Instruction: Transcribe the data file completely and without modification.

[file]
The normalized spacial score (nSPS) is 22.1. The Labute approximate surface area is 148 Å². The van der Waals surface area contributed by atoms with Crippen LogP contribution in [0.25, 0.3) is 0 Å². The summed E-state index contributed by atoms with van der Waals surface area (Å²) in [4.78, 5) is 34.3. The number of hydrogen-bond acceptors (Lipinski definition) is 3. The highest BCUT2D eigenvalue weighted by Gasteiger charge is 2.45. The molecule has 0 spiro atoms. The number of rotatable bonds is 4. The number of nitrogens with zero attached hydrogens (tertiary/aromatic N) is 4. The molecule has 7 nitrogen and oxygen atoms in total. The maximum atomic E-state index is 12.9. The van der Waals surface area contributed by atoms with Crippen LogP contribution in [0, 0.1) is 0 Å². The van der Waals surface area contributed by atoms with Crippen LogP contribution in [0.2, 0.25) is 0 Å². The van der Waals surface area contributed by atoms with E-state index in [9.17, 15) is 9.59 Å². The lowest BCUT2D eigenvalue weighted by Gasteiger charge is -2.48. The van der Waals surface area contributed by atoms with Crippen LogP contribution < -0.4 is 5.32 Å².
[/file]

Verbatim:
The normalized spacial score (nSPS) is 22.1. The Labute approximate surface area is 148 Å². The van der Waals surface area contributed by atoms with Crippen LogP contribution in [0.25, 0.3) is 0 Å². The summed E-state index contributed by atoms with van der Waals surface area (Å²) in [4.78, 5) is 34.3. The number of hydrogen-bond acceptors (Lipinski definition) is 3. The highest BCUT2D eigenvalue weighted by Gasteiger charge is 2.45. The molecule has 0 spiro atoms. The number of rotatable bonds is 4. The number of nitrogens with zero attached hydrogens (tertiary/aromatic N) is 4. The molecule has 7 nitrogen and oxygen atoms in total. The maximum atomic E-state index is 12.9. The van der Waals surface area contributed by atoms with Crippen LogP contribution in [0, 0.1) is 0 Å². The van der Waals surface area contributed by atoms with Crippen LogP contribution in [0.2, 0.25) is 0 Å². The van der Waals surface area contributed by atoms with E-state index in [9.17, 15) is 9.59 Å². The lowest BCUT2D eigenvalue weighted by Gasteiger charge is -2.48. The van der Waals surface area contributed by atoms with Crippen LogP contribution < -0.4 is 5.32 Å².